A large family, widely distributed, most of them natives of temperate regions; chiefly herbs, with bitter juice, sometimes narcotic and poisonous; without stipules; the flowers usually irregular; the calyx usually with four or five divisions, sometimes split on the lower or upper side, or on both sides; the corolla with united petals, nearly regular or two-lipped, two of the lobes forming the upper lip, which is sometimes beaklike, and three lobes forming the lower lip; the stamens on the corolla and alternate with its lobes, two or four in number, two long and two short, and sometimes also a fifth stamen which often has no anther, the anthers two-celled; the ovary superior, usually two-celled, the style slender, the stigma sometimes forked; the fruit a pod, splitting from the top into two parts and usually containing many seeds. This is a curious and interesting family, its members very dissimilar in appearance, having expressed their individuality in many striking and even fantastic forms.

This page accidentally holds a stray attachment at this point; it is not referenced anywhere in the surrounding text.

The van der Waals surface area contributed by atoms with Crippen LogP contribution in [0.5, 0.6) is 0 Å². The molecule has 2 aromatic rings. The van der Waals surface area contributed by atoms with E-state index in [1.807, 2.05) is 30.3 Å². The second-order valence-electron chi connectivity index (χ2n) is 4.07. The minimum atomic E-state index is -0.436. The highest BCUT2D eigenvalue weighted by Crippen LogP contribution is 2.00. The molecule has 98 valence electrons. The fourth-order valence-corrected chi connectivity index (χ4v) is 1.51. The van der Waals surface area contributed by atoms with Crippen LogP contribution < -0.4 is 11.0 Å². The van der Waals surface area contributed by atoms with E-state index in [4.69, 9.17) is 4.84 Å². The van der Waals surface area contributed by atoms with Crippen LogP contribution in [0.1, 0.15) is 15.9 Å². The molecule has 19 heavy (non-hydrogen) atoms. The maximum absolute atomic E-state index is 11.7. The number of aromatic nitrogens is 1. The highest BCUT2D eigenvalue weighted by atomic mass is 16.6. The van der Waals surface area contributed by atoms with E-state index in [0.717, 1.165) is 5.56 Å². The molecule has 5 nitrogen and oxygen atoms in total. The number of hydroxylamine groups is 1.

There are several kinds of Maurandia, perennial herbs, climbing by their slender twisted leaf-stalks and occasionally also by their flower-stalks; the leaves triangular-heartshaped or halberd-shaped, only the lower ones opposite; the flowers showy, purple, pink, or white; the corolla with two lines or plaits, instead of a palate, which are usually bearded.